Abstract

Evolutionary changes in herbivore abundance, diversity, and ability to excavate calcareous substrata occurred in three major herbivore groups. Herbivory today is more intense than at any time. Today, calcareous red algal crusts (i.e., corallines) are a conspicuous element of shallow marine communities. Increased grazing intensity may have given the corallines an advantage over the herbivore-susceptible solenopores. Four anatomical characters unique to corallines may have aided their rapid expansion into shallow reef environments and allowed them to withstand the more intense levels of grazing that evolved. Today corallines are the only algal form to thrive under intensive herbivory. The extinction of solenopores and the adaptive radiation of corallines parallel a gradient of escalating herbivory over time. Herbivores capable of excavating calcareous substrate are capable of preventing stands of large leathery macrophytes. Large-scale increases in herbivory may have caused reduction of algal biomass in benthic communities. Algal forests, especially in the Paleozoic and early Mesozoic, may be a new variable in reconstructing paleoenvironments.--Modified journal abstract.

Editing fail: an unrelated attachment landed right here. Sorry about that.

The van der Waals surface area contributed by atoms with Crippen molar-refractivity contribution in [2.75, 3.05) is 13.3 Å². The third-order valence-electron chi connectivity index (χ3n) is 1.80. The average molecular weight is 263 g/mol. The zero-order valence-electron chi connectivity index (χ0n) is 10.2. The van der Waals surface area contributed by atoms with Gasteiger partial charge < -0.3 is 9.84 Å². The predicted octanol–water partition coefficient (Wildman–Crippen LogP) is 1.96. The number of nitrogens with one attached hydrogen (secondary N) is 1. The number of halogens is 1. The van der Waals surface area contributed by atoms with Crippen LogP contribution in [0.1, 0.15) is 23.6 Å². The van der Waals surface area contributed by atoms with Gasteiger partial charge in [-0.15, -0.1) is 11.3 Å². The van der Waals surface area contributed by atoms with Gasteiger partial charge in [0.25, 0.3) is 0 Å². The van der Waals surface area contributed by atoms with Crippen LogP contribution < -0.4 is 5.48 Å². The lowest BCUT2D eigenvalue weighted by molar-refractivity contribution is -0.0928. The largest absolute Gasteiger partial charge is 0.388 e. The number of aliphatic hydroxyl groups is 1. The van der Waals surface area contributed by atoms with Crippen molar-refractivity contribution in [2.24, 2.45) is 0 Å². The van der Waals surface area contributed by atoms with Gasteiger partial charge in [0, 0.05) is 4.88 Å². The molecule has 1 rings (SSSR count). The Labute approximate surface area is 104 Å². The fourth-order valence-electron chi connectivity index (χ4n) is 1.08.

You do not currently have access to this article.